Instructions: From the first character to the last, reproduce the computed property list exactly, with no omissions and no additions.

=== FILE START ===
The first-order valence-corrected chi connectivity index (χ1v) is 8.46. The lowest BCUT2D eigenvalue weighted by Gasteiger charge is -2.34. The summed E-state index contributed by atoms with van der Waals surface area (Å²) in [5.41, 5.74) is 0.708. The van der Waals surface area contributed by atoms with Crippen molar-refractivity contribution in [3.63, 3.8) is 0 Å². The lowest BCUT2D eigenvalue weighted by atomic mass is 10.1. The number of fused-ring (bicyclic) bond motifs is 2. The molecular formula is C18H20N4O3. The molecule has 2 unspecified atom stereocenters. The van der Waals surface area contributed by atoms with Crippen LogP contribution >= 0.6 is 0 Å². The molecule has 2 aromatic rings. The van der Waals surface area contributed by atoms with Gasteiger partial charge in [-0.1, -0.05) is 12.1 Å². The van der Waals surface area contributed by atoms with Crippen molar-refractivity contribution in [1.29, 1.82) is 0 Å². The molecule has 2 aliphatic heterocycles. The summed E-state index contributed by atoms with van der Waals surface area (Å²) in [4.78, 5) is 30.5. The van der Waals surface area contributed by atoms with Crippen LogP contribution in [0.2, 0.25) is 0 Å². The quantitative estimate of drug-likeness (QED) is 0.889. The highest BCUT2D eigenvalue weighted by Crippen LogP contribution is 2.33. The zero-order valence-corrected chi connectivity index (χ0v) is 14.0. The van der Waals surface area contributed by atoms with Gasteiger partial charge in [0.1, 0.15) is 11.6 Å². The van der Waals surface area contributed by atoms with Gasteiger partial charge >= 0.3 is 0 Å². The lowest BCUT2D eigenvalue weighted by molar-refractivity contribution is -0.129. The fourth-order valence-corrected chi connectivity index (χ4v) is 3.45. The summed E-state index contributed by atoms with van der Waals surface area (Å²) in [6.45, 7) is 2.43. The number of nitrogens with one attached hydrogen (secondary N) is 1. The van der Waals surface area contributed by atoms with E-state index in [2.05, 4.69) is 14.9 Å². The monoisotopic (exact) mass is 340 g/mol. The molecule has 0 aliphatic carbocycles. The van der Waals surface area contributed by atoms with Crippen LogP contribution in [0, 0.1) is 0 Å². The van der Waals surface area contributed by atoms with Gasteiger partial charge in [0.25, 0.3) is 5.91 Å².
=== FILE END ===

The first-order valence-corrected chi connectivity index (χ1v) is 8.46. The lowest BCUT2D eigenvalue weighted by Gasteiger charge is -2.34. The summed E-state index contributed by atoms with van der Waals surface area (Å²) in [5.41, 5.74) is 0.708. The van der Waals surface area contributed by atoms with Crippen molar-refractivity contribution in [3.63, 3.8) is 0 Å². The lowest BCUT2D eigenvalue weighted by atomic mass is 10.1. The number of fused-ring (bicyclic) bond motifs is 2. The molecular formula is C18H20N4O3. The molecule has 2 unspecified atom stereocenters. The van der Waals surface area contributed by atoms with Crippen LogP contribution >= 0.6 is 0 Å². The molecule has 2 aromatic rings. The van der Waals surface area contributed by atoms with Gasteiger partial charge in [-0.1, -0.05) is 12.1 Å². The van der Waals surface area contributed by atoms with Crippen molar-refractivity contribution in [1.29, 1.82) is 0 Å². The molecule has 2 aliphatic heterocycles. The summed E-state index contributed by atoms with van der Waals surface area (Å²) in [4.78, 5) is 30.5. The van der Waals surface area contributed by atoms with Crippen LogP contribution in [0.2, 0.25) is 0 Å². The quantitative estimate of drug-likeness (QED) is 0.889. The highest BCUT2D eigenvalue weighted by Crippen LogP contribution is 2.33. The zero-order valence-corrected chi connectivity index (χ0v) is 14.0. The van der Waals surface area contributed by atoms with Gasteiger partial charge in [0.1, 0.15) is 11.6 Å². The van der Waals surface area contributed by atoms with Gasteiger partial charge >= 0.3 is 0 Å². The lowest BCUT2D eigenvalue weighted by molar-refractivity contribution is -0.129. The fourth-order valence-corrected chi connectivity index (χ4v) is 3.45. The summed E-state index contributed by atoms with van der Waals surface area (Å²) in [6.45, 7) is 2.43. The number of nitrogens with one attached hydrogen (secondary N) is 1. The van der Waals surface area contributed by atoms with E-state index in [2.05, 4.69) is 14.9 Å². The monoisotopic (exact) mass is 340 g/mol. The molecule has 0 aliphatic carbocycles. The van der Waals surface area contributed by atoms with Crippen LogP contribution in [0, 0.1) is 0 Å². The van der Waals surface area contributed by atoms with Gasteiger partial charge in [0.25, 0.3) is 5.91 Å².